The saxophonist and bandleader of the Branford Marsalis Quartet grew up in Louisiana and has lived on both coasts.
But nearly a decade ago, Marsalis picked up his family and moved again to the South, where he appreciates the small-town vibe of Durham and neighbors who say hello. “New York and Los Angeles are the same place, with a slightly different smell,” he said.
It wasn’t until around 1999, when he was nearly 40, that Marsalis said he became serious about studying his craft. “I was just living off my talent,” he said. He had just finished a stint touring with Sting, where people would tell him that he was an amazing player. But it wasn’t until he started poking his head into jazz and classical circles that he was told the truth. “They told me I was terrible, and ‘You suck,’ ” Marsalis said.
Since then, he plays the saxophone every day (instead of once a month, which was his practice) and has assembled a quartet that features Joey Calderazzo on piano, Eric Revis on bass and young Justin Faulkner on drums.
Faulkner is headstrong and thinks highly of himself, Marsalis said, but added that “it’s rare to find a person that young with such an extraordinary talent.” When the drummer joined the band three years ago, each of the three other members gave him a list of things he needed to work on. “Over a period of two years, he addressed everything we had on our lists,” Marsalis said.
But setting aside minor squabbles, Faulkner’s talent has elevated the band. “We always play with an incredible intensity,” Marsalis said. “[But] we had to relearn to match his intensity.”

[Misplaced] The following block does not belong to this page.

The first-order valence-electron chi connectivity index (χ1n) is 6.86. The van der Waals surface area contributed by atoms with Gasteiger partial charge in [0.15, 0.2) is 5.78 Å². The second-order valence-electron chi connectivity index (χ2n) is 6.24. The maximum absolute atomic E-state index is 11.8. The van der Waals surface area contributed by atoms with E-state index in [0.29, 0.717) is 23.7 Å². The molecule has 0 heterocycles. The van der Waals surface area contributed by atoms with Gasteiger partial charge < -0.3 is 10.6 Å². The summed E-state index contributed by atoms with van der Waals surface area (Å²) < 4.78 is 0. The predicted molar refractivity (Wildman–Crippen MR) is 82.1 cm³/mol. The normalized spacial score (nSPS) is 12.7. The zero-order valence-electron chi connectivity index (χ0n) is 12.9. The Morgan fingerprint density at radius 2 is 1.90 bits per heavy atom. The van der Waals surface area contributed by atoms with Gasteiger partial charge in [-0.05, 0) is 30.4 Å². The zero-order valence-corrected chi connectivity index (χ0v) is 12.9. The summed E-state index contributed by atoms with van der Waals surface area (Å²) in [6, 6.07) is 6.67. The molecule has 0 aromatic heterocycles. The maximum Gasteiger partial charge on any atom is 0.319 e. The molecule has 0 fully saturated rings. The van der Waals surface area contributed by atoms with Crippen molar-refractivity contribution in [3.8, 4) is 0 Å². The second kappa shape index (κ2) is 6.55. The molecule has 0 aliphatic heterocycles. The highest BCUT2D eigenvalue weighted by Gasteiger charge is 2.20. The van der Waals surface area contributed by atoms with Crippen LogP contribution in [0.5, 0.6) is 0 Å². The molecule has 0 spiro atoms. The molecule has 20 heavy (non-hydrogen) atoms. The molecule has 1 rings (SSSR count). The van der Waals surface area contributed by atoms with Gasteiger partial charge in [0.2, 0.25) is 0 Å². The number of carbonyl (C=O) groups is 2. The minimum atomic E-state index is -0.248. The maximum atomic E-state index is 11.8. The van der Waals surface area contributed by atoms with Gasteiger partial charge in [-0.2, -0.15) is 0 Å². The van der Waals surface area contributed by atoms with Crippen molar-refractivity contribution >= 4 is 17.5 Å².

The most recent album from the quartet is “Four MF’s Playin’ Tunes,”and the remarkable aspect is that this record has two originals by each of the three veterans of the band. Marsalis said he always wants to record music from the best of what is out there, regardless of who wrote it. In music, as in football, a quarterback might get the credit and glory, but the on-field generals are only great when they have a great offensive line.
“You can’t have a band unless they are equals. Mathematics says you can’t write 10 great songs [for one album],” said Marsalis, before adding: “Stevie Wonder did it once.”
Calderazzo and Revis have played with Marsalis for years. But then there’s his road manager and sound engineer, who have worked with him 27 and 22 years, respectively. “I guess it means I’m not as much a jerk as people say I am,” he joked.
When • Tuesday, 7:30 p.m.
Where • Kingsbury Hall, 1395 E. Presidents Circle, University of Utah campus, Salt Lake City
Tickets • $34.50-$64.50; kingsburyhall.utah.edu; $5 for U. students with valid ID
Parking • Free parking is available at Rice Eccles Stadium, with shuttle service available from south side of the lot before and after the performance.